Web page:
Restored Manila Metropolitan Theater welcomes its first live performance

Haunted theater no more, the historic Manila Metropolitan Theater has returned to its grand tradition of housing the Philippines’ most revered life performances after it concluded its inaugural show, the musical “Lapu Lapu, Ang Datu ng Mactan,” which was live-streamed on social media.

The musical staging has brought the Met’s conservation to a full circle after an extensive six-year restoration to its Art Deco glory under the National Commission for Culture and the Arts (NCCA).

“A successful premiere for ‘Lapu Lapu, ang Datu ng Mactan!’ Salutations to all who make up this historic production, led by NCCA chairman and artistic director, Arsenio ‘Nick’ Lizaso,” the NCCA wrote on their page in Filipino.

“We thank everyone who joined us in welcoming Lapu Lapu, the Datu of Mactan — from the actors, our partners behind the curtain and the camera, to our online audience! Long live the opening of the Met!”

“Lapu Lapu, Ang Datu ng Mactan” marks the Met’s inaugural show since its reopening, and the first performance staged in the theater since it formally closed in 1996.

Image: National Commission for Culture and the Arts

Formerly known as the “crown jewel” of Manila theaters, the Met opened its doors in 1931 and was designed by renowned Filipino architect Juan M. Arellano, who was commissioned by the United States government to build the Philippines’ first national theater.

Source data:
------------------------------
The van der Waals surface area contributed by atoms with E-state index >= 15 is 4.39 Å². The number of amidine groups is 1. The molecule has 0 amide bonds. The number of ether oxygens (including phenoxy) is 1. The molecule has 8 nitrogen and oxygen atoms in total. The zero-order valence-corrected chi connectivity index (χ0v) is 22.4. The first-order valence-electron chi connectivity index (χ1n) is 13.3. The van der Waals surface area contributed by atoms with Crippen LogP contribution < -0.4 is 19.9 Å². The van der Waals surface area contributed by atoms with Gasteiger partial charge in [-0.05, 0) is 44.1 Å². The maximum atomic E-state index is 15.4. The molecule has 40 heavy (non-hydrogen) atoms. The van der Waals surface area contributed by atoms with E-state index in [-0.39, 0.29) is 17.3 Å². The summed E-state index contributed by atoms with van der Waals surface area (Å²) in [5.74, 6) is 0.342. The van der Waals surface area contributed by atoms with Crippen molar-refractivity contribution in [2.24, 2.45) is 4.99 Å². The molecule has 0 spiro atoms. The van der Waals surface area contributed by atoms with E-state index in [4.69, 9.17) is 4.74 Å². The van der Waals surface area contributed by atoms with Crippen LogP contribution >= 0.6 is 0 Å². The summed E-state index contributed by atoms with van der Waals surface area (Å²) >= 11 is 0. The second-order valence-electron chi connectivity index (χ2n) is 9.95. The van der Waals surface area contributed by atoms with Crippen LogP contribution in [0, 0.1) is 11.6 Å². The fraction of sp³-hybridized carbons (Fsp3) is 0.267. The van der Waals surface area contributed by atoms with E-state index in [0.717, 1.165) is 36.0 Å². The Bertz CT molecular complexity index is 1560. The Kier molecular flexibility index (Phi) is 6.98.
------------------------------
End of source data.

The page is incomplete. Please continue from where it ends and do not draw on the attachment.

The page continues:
Arellano employed the art deco style that was popularized in the 1925 Paris Exposition but added local motifs such as the country’s flora and fauna in its carvings and bamboo banister railings.

The Met has a seating capacity of 1,670. | National Commission for Culture and the Arts
The Met has a seating capacity of 1,670. | National Commission for Culture and the Arts

From its inauguration in 1931, the Met soon became the home of the Philippines’ most famous plays, orchestras, ballet, and opera shows. The 1945 battle of Manila during World War II partially damaged the Met, as well as other historically and culturally important structures in the city.

After the war, several attempts were made to restore the Met to its former glory, but would eventually fall into decay as Manila deteriorated. Since its closure in 1996, the Met became the subject of popular urban legends about ghosts and supernatural sightings.

In 2015, the NCCA acquired the architectural landmark for P270 million and began intensive restoration efforts.

READ: Imagine the ‘haunted’ Diplomat Hotel in Baguio—as an ethereal creative hub

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